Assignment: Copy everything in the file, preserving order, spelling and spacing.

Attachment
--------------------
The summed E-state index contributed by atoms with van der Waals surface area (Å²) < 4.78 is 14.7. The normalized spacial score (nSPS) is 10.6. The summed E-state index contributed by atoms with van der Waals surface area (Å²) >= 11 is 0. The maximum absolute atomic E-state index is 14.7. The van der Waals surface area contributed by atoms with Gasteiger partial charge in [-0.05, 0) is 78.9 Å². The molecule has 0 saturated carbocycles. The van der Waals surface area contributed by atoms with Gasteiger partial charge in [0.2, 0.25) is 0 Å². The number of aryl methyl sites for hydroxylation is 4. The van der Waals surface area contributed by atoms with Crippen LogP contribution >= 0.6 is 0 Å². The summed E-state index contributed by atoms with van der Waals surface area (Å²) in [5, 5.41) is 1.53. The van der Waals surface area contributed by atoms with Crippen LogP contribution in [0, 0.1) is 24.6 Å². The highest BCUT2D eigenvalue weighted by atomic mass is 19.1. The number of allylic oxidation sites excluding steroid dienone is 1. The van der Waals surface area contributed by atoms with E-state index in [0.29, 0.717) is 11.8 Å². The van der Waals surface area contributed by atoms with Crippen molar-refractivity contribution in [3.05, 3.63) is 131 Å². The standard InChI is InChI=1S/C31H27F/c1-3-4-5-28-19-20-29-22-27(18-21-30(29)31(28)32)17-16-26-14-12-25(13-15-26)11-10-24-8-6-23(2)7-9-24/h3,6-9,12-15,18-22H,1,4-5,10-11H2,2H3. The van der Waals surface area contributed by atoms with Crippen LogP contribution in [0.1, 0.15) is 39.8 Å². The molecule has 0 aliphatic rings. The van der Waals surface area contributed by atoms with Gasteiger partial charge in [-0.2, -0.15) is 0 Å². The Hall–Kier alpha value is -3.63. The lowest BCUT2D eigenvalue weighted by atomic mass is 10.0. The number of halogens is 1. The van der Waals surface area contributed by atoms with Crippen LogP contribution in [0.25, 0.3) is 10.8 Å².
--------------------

The summed E-state index contributed by atoms with van der Waals surface area (Å²) < 4.78 is 14.7. The normalized spacial score (nSPS) is 10.6. The summed E-state index contributed by atoms with van der Waals surface area (Å²) >= 11 is 0. The maximum absolute atomic E-state index is 14.7. The van der Waals surface area contributed by atoms with Gasteiger partial charge in [-0.05, 0) is 78.9 Å². The molecule has 0 saturated carbocycles. The van der Waals surface area contributed by atoms with Gasteiger partial charge in [0.2, 0.25) is 0 Å². The number of aryl methyl sites for hydroxylation is 4. The van der Waals surface area contributed by atoms with Crippen LogP contribution >= 0.6 is 0 Å². The summed E-state index contributed by atoms with van der Waals surface area (Å²) in [5, 5.41) is 1.53. The van der Waals surface area contributed by atoms with Crippen LogP contribution in [0, 0.1) is 24.6 Å². The highest BCUT2D eigenvalue weighted by atomic mass is 19.1. The number of allylic oxidation sites excluding steroid dienone is 1. The van der Waals surface area contributed by atoms with E-state index in [0.29, 0.717) is 11.8 Å². The van der Waals surface area contributed by atoms with Crippen molar-refractivity contribution in [3.05, 3.63) is 131 Å². The standard InChI is InChI=1S/C31H27F/c1-3-4-5-28-19-20-29-22-27(18-21-30(29)31(28)32)17-16-26-14-12-25(13-15-26)11-10-24-8-6-23(2)7-9-24/h3,6-9,12-15,18-22H,1,4-5,10-11H2,2H3. The van der Waals surface area contributed by atoms with Crippen LogP contribution in [0.1, 0.15) is 39.8 Å². The molecule has 0 aliphatic rings. The van der Waals surface area contributed by atoms with Gasteiger partial charge in [-0.2, -0.15) is 0 Å². The Hall–Kier alpha value is -3.63. The lowest BCUT2D eigenvalue weighted by atomic mass is 10.0. The number of halogens is 1. The van der Waals surface area contributed by atoms with Crippen LogP contribution in [0.25, 0.3) is 10.8 Å².